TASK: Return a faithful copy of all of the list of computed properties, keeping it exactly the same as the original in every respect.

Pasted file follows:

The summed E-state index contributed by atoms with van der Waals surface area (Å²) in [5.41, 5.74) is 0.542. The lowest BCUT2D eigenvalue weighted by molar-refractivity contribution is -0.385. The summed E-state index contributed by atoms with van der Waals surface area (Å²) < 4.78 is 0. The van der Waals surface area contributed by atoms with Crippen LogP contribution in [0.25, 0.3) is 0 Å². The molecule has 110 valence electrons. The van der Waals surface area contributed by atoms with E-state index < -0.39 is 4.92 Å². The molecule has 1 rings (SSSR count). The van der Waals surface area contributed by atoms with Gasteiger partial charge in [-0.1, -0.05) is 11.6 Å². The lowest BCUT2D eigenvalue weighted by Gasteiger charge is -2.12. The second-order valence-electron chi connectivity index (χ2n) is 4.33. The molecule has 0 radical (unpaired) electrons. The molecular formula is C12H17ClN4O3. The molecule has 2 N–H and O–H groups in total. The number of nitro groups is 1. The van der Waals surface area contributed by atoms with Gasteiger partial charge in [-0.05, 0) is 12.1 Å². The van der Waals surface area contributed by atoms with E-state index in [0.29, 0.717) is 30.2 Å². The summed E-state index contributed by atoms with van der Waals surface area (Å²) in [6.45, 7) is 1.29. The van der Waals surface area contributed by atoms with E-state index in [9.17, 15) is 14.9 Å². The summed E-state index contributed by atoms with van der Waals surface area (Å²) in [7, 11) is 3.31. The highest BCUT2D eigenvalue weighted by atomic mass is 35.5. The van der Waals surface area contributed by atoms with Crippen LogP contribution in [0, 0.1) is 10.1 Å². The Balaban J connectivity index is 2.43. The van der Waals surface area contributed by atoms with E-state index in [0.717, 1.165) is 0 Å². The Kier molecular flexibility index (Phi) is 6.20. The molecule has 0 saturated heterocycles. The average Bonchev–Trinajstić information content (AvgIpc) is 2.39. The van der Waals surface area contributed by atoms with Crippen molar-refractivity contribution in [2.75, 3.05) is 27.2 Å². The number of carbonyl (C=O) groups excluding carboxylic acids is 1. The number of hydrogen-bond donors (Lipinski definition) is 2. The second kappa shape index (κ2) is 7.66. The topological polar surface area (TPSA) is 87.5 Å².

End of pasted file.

The summed E-state index contributed by atoms with van der Waals surface area (Å²) in [5.41, 5.74) is 0.542. The lowest BCUT2D eigenvalue weighted by molar-refractivity contribution is -0.385. The summed E-state index contributed by atoms with van der Waals surface area (Å²) < 4.78 is 0. The van der Waals surface area contributed by atoms with Crippen LogP contribution in [0.25, 0.3) is 0 Å². The molecule has 110 valence electrons. The van der Waals surface area contributed by atoms with E-state index < -0.39 is 4.92 Å². The molecule has 1 rings (SSSR count). The van der Waals surface area contributed by atoms with Gasteiger partial charge in [-0.1, -0.05) is 11.6 Å². The lowest BCUT2D eigenvalue weighted by Gasteiger charge is -2.12. The second-order valence-electron chi connectivity index (χ2n) is 4.33. The molecule has 0 radical (unpaired) electrons. The molecular formula is C12H17ClN4O3. The molecule has 2 N–H and O–H groups in total. The number of nitro groups is 1. The van der Waals surface area contributed by atoms with Gasteiger partial charge in [-0.05, 0) is 12.1 Å². The van der Waals surface area contributed by atoms with E-state index in [0.29, 0.717) is 30.2 Å². The summed E-state index contributed by atoms with van der Waals surface area (Å²) in [6.45, 7) is 1.29. The van der Waals surface area contributed by atoms with E-state index in [9.17, 15) is 14.9 Å². The summed E-state index contributed by atoms with van der Waals surface area (Å²) in [7, 11) is 3.31. The highest BCUT2D eigenvalue weighted by atomic mass is 35.5. The van der Waals surface area contributed by atoms with Crippen LogP contribution in [0, 0.1) is 10.1 Å². The Balaban J connectivity index is 2.43. The van der Waals surface area contributed by atoms with E-state index in [0.717, 1.165) is 0 Å². The Kier molecular flexibility index (Phi) is 6.20. The molecule has 0 saturated heterocycles. The average Bonchev–Trinajstić information content (AvgIpc) is 2.39. The van der Waals surface area contributed by atoms with Crippen molar-refractivity contribution in [2.75, 3.05) is 27.2 Å². The number of carbonyl (C=O) groups excluding carboxylic acids is 1. The number of hydrogen-bond donors (Lipinski definition) is 2. The second kappa shape index (κ2) is 7.66. The topological polar surface area (TPSA) is 87.5 Å².